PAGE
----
Mr. Mushtaq was recently promoted to the position of District Manager of Computer Operations for a large company. Mr. Nazir, Mr. Mushtaq’s supervisor, calls him to his office. He has just been informed that the CEO has received an anonymous letter from an employee. This letter states that a recently installed (and very expensive) system does not perform as expected and has not achieved the expected results.
Mr. Mushtaq has been aware that the system’s actual performance is really as described in the anonymous letter. Mr. Mushtaq had reported this performance problem to Mr. Nazir before. Although Mr. Nazir had listened to Mr. Mushtaq, he had been the original supporter of the system and continually provides only positive feedback to the CEO on its performance.
Mr. Nazir tells Mr. Mushtaq that the CEO expects a reply to the letter. He tells Mr. Mushtaq to draft the reply. It should say that the system is performing as projected and that all savings portrayed in the original justification documents are being achieved. He says the documentation provided with his reply should support those statements. `
Mr. Mushtaq is upset by this directive. He feels that upper management is being misinformed in the interest of protecting a questionable decision. He approaches Mr. Nazir with his concern. He says that if he does not provide the reply as requested, he will have serious doubts about his ability to perform the functions of a District Manager for the company. Mr. Mushtaq has worked hard to achieve this position and is very worried about his statement.Question:
1. What should Mr. Mushtaq do? Which alternative would you choose if you were in his position?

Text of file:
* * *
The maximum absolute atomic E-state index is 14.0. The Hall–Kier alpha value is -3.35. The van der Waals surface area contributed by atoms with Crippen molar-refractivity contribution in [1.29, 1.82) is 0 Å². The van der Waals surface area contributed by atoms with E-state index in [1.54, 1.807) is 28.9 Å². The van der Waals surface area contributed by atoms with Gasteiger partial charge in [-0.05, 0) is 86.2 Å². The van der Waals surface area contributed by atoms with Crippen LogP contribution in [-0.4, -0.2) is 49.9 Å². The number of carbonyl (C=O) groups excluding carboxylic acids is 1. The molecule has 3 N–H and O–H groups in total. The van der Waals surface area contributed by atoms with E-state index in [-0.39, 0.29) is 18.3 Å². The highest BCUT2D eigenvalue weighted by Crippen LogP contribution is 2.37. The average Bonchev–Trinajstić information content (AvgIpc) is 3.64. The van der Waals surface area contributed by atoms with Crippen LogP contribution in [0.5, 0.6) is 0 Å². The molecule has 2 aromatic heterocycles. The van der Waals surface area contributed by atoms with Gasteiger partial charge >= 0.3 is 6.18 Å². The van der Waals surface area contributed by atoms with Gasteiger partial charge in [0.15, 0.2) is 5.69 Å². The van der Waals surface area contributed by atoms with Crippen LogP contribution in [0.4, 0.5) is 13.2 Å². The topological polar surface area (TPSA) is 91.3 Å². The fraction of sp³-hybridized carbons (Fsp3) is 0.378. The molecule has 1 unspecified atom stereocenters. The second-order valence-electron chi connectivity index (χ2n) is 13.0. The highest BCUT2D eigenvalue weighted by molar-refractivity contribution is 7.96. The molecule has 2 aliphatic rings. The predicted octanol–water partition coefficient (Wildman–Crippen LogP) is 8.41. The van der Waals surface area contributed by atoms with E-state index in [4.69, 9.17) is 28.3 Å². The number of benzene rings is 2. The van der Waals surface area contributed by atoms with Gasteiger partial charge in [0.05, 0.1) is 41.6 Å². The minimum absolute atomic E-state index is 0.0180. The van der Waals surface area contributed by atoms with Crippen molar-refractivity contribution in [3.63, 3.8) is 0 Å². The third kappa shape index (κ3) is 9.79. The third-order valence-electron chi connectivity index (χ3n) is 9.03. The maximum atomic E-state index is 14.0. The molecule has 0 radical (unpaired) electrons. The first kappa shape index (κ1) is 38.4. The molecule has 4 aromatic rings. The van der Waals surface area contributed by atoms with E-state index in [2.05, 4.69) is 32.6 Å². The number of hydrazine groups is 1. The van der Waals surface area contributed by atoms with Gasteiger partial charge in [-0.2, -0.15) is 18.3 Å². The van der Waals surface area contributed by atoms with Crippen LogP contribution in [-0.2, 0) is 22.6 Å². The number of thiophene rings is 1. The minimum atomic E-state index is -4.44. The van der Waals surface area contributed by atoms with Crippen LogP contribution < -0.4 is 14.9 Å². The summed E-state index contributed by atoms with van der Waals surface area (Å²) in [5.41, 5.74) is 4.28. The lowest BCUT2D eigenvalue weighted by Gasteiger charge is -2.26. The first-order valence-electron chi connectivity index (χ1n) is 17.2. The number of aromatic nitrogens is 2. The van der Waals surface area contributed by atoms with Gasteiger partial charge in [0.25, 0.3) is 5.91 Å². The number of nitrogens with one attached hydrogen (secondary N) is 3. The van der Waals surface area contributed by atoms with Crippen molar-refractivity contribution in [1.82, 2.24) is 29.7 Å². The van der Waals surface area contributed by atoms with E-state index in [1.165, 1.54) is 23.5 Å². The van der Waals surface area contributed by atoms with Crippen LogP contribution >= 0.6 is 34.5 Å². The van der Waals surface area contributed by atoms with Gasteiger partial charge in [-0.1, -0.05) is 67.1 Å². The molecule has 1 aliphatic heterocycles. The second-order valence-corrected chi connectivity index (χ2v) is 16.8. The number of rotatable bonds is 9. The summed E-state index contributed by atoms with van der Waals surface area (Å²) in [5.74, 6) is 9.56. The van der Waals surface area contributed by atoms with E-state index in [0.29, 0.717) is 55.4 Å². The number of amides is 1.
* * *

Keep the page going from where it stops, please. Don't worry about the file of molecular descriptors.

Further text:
I think From now Mr. Mushtaq should first resolve that employee’s issue personally and also issue warning letter to his supervisor for his negligence. Check and balance is an important point which we cant ignore in this case, manager shouldn’t totally rely on his supervisor i think.
2. Which ethical theories (utilitarian, rights, justice) make the most sense to you in this situation?
Business ethics theories include the moral principles or codes a company implements to ensure that all individuals working in the company act with acceptable behavior. Business owners and managers can use an ethics theory they deem most appropriate for use in their operations. A few different business ethics theories exist, such as the utilitarian, rights, justice, common good and virtue approach. These theories can be used on their own or in combination with each other. Each theory includes specific traits or characteristics that focus on specific ethical principles that can help companies correct business issues.
The utilitarian approach focuses on using ethical actions that will promote the most good or value among a society while limiting the amount of harm to as few people as possible. Among the business ethics theories, this is typically seen as the oldest theory, as it was propagated by many philosophers, such as Jeremy Bentham, James Mill, and Mill’s son John Stuart Mill. Businesses can use this theory to ensure the outcome of various situations helps the maximum amount of stakeholders.
A rights ethical approach is based on the belief that all individuals have rights in life and should be treated with respect and dignity. Morals play a large role in this because individuals must personally use ethical behavior in order to achieve the end goal without mistreating people. Business ethics theories often use this approach by not imposing their missions, products, or systems on consumers.
Justice as an ethical approach is where all humans are treated equally through society, regardless of rank, position, class, creed, or race. This is also known as the fairness approach in business ethics theories. If people are not treated fairly — such as one employee receiving higher compensation than another — a justifiable reason must exist, such as higher technical skills or the exclusiveness of a job position.DOWNLOAD SOLUTION HERE